Dear Editor,During the last General Election campaign, we have heard about the many varied facets of corruption allegedly perpetrated by the previous Government and there was even a corruption debate on the National Communications Network (NCN) which the A Partnership for National Unity refused to participate. They probably felt that the debate itself is ‘corrupted’ and that they need to sit on the moral high ground or were afraid of questions of corruption under the People’s National Congress era in Government.It must be recalled that one of the pledges made to the people of Guyana was to wipe out corruption as it relates to procurement. An Alliance For Change leader had said on a Berbice TV channel that ’kickback’ accounts for more than 20 per cent of the contract cost and at the time it seemed a well-educated guess. His party vowed to eradicate this type of corruption. Unfortunately, the Public Procurement Commission can now be regarded as impotent against the tsunami of procurement corruption and the Public Infrastructure Ministry and the Government itself seem to have given a free rein to the corruptors.As a Regional Councillor, it is my duty to speak against the cancer of corruption which is engulfing and spreading in Region Six (East Berbice-Corentyne) at an alarming rate with no solutions in sight. I had written extensively about the allegedly corrupt bulldozer deal but despite assurances from the Regional Executive Officer (REO) that the decrepit piece of machine will be sent packing, it is still to this day ensconced next to the entrance of the Regional Democratic Council (RDC) Office at Vrymens Erven at New Amsterdam. The REO had said the supplier had signed a bond to the value of $15 million and should the supplier fail to replace the bulldozer then that bond will be forfeited. At the last RDC meeting when I raised the matter, the ‘bond’ seemed a distant memory. Unfortunately, the REO was not present at that meeting.Another area of corruption is substandard and poorly executed works. Recently, an emergency contract was given for excavation works at the mouth of the #43 Channel. The fishing boats at #43 were stranded due to the fact that the canal and the mouth of the channel is heavily silted making it impassable for a large number of boats to go fishing and for those which have already gone out to sea to return with their catches. This situation has been festering for over one month now. Those boats which are out have to use the Eversham channel to offload their catches and reload. Several complaints were made by these fishermen and after a long period and much financial losses to the fishermen, the NDIA invited quotations for the excavation of the mouth of the channel.An experienced contractor who has the capacity to do the job was selectively sidelined even though he was asked to submit a quotation. The fishermen explained to me that they were told that the emergency work was given to a contractor who lacked the capacity to do the job since he does not have the dredging equipment to do it effectively. They claimed it was quite humorous when the contractor showed up with 12 men and two shovels sitting idly, looking at the blockade and contemplating their next move.Moreover, they pointed out that the excavation of the creek to the channel was done by the same contractor who dug both sides and leave the middle which resulted in rapid resilting. Since May 2017, this was done two times at the cost of $8 million each. It was also done once in 2016 for $8 million as well. This canal seems to be a milking cow for the said contractor. The fishermen said if this contractor cannot excavate a canal properly, they cannot fathom how he is going to excavate the embankment at the mouth of the channel. This is another area of corruption where certain contractors who refused to give ‘kickbacks’ are rejected. The best bribers are given the contracts, not the best man to do the job.What is also eating away the quality of work done is the deliberate under-bidding for contracts. Some contractors, through inside information, know exactly how low they should bid. In doing, so they effectively erode their profit margins and when this is compounded with the inevitable ‘kickback’, the result is substandard work which again will be subjected to bribery to ensure it passes certification. The Public Infrastructure Ministry is turning a blind eye to this since cronies and families are allegedly involved.Political commitment is a necessary condition to eradicate corruption in awarding contracts, certifying works completed and rejecting substandard works. There is a clear misuse of public office and Region Six is losing tens of millions each year due to this form of corruption. We simply cannot get value for money.In conclusion, contracts must be awarded to only those contractors who can be certified that they have met anti-corruption commitments and this means establishing a system to identify these corrupt contractors and at the same time award contracts to those contractors who have the capacity and are incorruptible. On the other hand, those found guilty of corruption should be dealt – feeling the full brunt of the law and debarred for life.Yours sincerely,Haseef YusufRDC Councillor,Region Six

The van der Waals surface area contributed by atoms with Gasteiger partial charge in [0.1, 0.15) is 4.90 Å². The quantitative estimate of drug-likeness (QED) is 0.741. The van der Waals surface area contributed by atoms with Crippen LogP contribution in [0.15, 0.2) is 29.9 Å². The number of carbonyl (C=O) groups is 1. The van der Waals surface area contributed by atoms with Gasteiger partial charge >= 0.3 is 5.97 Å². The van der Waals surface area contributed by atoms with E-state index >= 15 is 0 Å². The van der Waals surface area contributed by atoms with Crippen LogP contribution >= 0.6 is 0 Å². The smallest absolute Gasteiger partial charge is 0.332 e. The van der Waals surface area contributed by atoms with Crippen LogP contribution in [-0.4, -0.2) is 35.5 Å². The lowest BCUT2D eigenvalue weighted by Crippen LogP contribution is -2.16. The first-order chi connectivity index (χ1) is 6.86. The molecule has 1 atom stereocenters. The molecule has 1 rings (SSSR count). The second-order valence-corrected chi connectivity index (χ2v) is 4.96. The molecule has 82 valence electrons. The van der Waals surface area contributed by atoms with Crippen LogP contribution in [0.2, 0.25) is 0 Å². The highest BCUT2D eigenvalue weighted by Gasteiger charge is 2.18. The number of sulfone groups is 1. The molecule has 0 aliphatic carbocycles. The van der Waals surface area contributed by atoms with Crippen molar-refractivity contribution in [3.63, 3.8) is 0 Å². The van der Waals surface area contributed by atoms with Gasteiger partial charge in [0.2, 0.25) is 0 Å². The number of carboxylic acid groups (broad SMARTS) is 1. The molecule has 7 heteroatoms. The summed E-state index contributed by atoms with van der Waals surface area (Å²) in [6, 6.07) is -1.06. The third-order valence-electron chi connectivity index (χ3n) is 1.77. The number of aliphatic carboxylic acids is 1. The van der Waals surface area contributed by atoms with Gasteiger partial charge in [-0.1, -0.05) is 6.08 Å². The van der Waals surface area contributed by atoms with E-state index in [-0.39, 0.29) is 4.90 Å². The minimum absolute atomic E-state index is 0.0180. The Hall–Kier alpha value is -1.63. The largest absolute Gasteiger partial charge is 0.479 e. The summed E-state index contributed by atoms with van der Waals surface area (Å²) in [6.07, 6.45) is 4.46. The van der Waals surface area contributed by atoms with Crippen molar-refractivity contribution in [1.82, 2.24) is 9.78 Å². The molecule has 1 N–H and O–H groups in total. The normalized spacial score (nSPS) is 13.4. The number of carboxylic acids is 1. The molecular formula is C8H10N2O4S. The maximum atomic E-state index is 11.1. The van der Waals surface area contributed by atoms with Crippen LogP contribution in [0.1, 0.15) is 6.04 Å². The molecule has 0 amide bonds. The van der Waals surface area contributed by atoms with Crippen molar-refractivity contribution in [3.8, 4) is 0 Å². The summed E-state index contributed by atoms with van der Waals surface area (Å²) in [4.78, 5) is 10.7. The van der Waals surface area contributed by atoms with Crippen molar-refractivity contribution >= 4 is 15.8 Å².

Dear Editor,It is no surprise the government arrested with the mini buses so called union to increase twenty dollars on each passenger thus creating more hardship on the working class. Whilst in reality the average man would end up paying at least one hundred and twenty dollars more a day.Some people have to use three or four means of transportation in order to reach either to work or home, especially those living in New schemes and those who living in the West and East Bank of Demerara and East Bank Essequibo which causes their travelling expense to be more. With the increase, no doubt the short drop cars would also increase their fares which are already above the average presently.There are some buses that work long distance and their fares are rounded off to the closest hundred, do you believe the will let it remains the same? Given the culture of the operators, I know they will not and they will see to increase it more that the agreed twenty dollars and they would cite the distance to suck the blood out of people.Editor, to polish the increase off and defend their actions, the mini buses make a lot of promises about regulations for the buses and they believe that the travelling public are morons. They take it ob their own to increase fares before and also make similar promises but the situation remains the same in terms of overloading, appearances, attitudes towards commuters etc.There is also the headache of travelling in buses that the seat seems to be made of iron which causes tremendous discomfort when you seated and the buses goes over bumps, holes etc.Some buses causes’ material and physical damages to you because of some piece of dangerous iron or welding not look after or some bolts are extra-long and they don’t see the need to modify/rectify it. Like the mini buses, the union collect huge amount of money and not paying taxes on it.I’ve said before, there’s too many buses in the road and there will always be a fight down amongst one another to make more trips. Some only gets to make two trips and with the increase, we the commuters would actually pay for them not doing a proper day work. Instead of the union see to put a limit of buses to work a zone, they seek to pressure the public.It’s real hardship for us. They only sit back and use situations to seek increase in fares while majority or working people’s salary are the same for years whilst they increase at least three times already.Sincerely,Sahadeo Bates